The confidence level assigned to a page as part of the process represents the confidence that the page is associated with an identifiable geographic location, with documents having a high confidence level being determined to be strongly associated with a particular geographic location while documents having a low confidence level being determined to be weakly associated with a particular geographic location or not associated at all with a geographic location. Geographic location might be specified by a fully qualified street address, a partially specified street address, a set of one or more map coordinates, a longitude/latitude, etc. Identifying groups might include determining which pages belong to which websites, wherein a website is a collection of pages presumed to be under common control by an entity for a particular purpose.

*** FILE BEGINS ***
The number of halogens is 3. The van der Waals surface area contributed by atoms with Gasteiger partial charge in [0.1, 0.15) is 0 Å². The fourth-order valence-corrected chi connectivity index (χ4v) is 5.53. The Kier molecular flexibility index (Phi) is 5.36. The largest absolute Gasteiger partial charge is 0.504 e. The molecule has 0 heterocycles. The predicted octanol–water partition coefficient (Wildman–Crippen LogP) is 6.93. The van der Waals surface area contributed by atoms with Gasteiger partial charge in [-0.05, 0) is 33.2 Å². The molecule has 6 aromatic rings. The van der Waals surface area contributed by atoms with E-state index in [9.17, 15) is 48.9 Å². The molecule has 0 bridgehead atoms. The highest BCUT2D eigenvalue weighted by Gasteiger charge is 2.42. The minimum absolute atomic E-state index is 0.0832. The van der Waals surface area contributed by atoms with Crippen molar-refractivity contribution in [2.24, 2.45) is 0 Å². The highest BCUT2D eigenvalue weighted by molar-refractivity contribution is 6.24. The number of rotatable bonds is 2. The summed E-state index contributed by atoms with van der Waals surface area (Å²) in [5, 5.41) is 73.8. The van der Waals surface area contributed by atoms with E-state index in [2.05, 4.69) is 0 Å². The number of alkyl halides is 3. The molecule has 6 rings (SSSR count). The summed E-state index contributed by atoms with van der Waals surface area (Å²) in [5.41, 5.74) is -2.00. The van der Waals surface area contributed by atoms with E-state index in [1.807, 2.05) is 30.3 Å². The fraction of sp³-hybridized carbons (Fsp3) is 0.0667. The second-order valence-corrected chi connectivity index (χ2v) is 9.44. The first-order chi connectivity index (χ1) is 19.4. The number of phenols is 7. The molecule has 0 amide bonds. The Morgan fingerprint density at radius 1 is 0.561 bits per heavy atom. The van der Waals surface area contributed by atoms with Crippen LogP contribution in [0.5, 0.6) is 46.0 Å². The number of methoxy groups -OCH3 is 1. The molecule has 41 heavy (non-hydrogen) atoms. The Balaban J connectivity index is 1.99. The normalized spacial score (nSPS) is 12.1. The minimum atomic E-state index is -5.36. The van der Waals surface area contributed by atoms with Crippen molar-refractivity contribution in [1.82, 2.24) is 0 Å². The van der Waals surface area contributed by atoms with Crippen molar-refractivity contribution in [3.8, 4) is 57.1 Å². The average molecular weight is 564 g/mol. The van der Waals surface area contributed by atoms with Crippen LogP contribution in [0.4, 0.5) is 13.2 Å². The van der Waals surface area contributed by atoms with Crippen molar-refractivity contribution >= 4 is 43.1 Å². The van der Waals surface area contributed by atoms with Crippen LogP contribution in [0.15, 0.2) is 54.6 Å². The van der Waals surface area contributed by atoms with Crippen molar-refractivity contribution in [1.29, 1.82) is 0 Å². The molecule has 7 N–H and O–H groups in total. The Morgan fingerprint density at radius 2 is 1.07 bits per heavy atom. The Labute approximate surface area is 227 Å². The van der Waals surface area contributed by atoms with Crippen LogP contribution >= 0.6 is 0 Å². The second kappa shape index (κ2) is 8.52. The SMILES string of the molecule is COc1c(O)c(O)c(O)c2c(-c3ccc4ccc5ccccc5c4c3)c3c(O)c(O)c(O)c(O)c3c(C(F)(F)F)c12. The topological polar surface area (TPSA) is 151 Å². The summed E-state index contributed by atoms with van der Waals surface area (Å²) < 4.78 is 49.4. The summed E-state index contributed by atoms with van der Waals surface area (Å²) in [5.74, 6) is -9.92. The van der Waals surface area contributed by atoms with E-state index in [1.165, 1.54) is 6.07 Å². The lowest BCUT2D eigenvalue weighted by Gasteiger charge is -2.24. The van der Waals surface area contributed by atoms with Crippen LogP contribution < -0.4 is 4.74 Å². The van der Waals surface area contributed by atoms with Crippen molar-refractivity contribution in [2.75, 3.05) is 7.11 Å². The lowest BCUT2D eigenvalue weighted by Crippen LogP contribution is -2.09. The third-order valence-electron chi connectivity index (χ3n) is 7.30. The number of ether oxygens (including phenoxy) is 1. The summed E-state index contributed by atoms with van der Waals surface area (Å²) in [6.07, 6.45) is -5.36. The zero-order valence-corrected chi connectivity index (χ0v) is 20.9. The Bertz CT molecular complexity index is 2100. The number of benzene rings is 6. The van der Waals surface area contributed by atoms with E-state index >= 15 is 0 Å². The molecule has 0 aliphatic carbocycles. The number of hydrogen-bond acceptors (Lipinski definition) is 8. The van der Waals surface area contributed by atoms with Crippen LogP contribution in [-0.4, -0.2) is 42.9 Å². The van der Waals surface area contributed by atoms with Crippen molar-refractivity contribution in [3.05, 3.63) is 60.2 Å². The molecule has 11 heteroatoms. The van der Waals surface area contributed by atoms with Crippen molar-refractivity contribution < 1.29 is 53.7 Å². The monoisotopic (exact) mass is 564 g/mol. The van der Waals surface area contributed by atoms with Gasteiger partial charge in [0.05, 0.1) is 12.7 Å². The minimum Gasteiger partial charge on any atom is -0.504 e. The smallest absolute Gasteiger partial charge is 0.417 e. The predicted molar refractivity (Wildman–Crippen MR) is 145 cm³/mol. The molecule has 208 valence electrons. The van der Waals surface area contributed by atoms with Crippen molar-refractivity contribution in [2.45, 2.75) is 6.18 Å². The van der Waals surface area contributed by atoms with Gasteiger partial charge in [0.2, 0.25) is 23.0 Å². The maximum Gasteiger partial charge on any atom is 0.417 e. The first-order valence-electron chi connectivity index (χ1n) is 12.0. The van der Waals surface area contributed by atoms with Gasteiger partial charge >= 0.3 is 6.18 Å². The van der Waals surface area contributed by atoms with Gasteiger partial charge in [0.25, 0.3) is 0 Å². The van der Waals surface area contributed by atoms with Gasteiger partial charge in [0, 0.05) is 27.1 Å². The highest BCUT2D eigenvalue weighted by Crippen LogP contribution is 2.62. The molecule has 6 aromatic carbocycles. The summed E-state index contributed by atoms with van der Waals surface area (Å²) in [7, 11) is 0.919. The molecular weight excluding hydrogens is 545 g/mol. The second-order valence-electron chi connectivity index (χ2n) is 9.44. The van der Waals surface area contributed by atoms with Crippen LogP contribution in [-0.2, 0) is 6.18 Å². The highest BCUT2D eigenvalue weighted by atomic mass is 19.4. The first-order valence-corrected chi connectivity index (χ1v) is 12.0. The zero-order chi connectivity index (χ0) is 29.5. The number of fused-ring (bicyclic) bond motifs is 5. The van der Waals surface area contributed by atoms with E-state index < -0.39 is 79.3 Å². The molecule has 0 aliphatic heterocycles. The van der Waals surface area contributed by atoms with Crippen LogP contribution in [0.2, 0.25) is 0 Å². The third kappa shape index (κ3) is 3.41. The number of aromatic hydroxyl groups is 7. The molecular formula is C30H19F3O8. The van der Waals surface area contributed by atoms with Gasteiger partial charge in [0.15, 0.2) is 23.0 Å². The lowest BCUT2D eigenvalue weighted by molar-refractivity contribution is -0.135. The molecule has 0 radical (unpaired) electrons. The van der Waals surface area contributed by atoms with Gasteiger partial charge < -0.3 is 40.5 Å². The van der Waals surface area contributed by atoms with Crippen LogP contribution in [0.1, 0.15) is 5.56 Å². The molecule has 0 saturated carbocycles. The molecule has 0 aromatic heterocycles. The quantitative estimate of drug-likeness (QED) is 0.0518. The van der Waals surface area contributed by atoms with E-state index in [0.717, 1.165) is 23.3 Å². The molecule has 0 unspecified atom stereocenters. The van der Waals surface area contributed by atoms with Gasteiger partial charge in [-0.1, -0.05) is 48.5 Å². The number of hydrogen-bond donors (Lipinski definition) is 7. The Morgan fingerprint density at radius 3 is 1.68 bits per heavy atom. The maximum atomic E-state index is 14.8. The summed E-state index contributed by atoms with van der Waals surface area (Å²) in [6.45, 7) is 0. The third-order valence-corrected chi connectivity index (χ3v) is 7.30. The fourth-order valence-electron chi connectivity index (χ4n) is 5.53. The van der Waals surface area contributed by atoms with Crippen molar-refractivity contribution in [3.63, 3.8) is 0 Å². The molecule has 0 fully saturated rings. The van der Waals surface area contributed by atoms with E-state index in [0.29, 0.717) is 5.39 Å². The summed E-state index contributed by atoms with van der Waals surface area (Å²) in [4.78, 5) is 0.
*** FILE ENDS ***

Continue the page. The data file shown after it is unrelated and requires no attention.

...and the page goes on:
Once the group is identified and geotags of other pages are determined, the tagger determines if geotag propagation should occur (S13). Examples of such decision making are described below. If propagation should not occur, the subprocess returns without tagging (S14). Otherwise, the tagger identifies the tag to propagate among the available tags within the pages of the group (S15). Once a tag to propagate is found, its confidence value is determined (S16). A tag's confidence value can be determined by a process that considers both the previously tagged page's confidence and the propagation process. For example, suppose the tagger is propagating a tag from page X to page Y. If the propagation happened because there is a link from Y to X with the text “Our Address,” then the confidence assigned to Y might be 100% of the confidence assigned to X. On the other hand, if the propagation was simply because they are both pages with the same root, then the confidence of Y will be lower than confidence in X. Once the confidence level of a page is determined, then the tagger tags the page in question, possibly by storing its associated geotag and confidence level (S17) and returns.